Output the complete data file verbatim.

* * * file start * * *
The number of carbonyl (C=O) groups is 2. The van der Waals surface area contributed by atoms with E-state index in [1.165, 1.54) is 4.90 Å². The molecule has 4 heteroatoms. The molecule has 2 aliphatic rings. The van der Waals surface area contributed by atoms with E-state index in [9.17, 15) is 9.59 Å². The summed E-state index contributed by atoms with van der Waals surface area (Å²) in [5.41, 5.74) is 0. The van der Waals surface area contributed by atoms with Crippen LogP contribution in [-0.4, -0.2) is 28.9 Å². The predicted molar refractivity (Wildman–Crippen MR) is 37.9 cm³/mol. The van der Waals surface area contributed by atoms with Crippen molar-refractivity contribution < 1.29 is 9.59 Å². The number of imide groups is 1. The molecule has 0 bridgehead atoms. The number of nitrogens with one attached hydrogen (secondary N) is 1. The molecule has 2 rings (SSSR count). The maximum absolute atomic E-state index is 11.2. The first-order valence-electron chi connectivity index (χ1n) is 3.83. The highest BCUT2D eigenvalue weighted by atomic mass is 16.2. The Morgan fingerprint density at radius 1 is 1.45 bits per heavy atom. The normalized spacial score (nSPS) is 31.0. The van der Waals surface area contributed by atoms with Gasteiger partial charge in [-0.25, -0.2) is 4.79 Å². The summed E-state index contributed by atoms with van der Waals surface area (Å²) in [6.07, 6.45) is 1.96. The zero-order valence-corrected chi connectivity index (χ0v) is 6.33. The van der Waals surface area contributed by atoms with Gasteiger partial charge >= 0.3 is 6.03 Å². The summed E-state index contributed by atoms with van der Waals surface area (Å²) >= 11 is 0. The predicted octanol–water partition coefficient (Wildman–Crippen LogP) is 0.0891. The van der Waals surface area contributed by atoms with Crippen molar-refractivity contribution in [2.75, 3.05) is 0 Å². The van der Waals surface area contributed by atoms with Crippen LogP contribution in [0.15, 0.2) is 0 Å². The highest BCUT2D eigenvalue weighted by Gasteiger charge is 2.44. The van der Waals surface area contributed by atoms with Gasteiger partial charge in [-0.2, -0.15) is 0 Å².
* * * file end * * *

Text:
The number of carbonyl (C=O) groups is 2. The van der Waals surface area contributed by atoms with E-state index in [1.165, 1.54) is 4.90 Å². The molecule has 4 heteroatoms. The molecule has 2 aliphatic rings. The van der Waals surface area contributed by atoms with E-state index in [9.17, 15) is 9.59 Å². The summed E-state index contributed by atoms with van der Waals surface area (Å²) in [5.41, 5.74) is 0. The van der Waals surface area contributed by atoms with Crippen LogP contribution in [-0.4, -0.2) is 28.9 Å². The predicted molar refractivity (Wildman–Crippen MR) is 37.9 cm³/mol. The van der Waals surface area contributed by atoms with Crippen molar-refractivity contribution < 1.29 is 9.59 Å². The number of imide groups is 1. The molecule has 0 bridgehead atoms. The number of nitrogens with one attached hydrogen (secondary N) is 1. The molecule has 2 rings (SSSR count). The maximum absolute atomic E-state index is 11.2. The first-order valence-electron chi connectivity index (χ1n) is 3.83. The highest BCUT2D eigenvalue weighted by atomic mass is 16.2. The Morgan fingerprint density at radius 1 is 1.45 bits per heavy atom. The normalized spacial score (nSPS) is 31.0. The van der Waals surface area contributed by atoms with Gasteiger partial charge in [-0.25, -0.2) is 4.79 Å². The summed E-state index contributed by atoms with van der Waals surface area (Å²) in [6.07, 6.45) is 1.96. The zero-order valence-corrected chi connectivity index (χ0v) is 6.33. The van der Waals surface area contributed by atoms with Gasteiger partial charge >= 0.3 is 6.03 Å². The summed E-state index contributed by atoms with van der Waals surface area (Å²) >= 11 is 0. The predicted octanol–water partition coefficient (Wildman–Crippen LogP) is 0.0891. The van der Waals surface area contributed by atoms with Crippen molar-refractivity contribution in [2.75, 3.05) is 0 Å². The van der Waals surface area contributed by atoms with Crippen LogP contribution in [0.15, 0.2) is 0 Å². The highest BCUT2D eigenvalue weighted by Gasteiger charge is 2.44. The van der Waals surface area contributed by atoms with Gasteiger partial charge in [-0.2, -0.15) is 0 Å².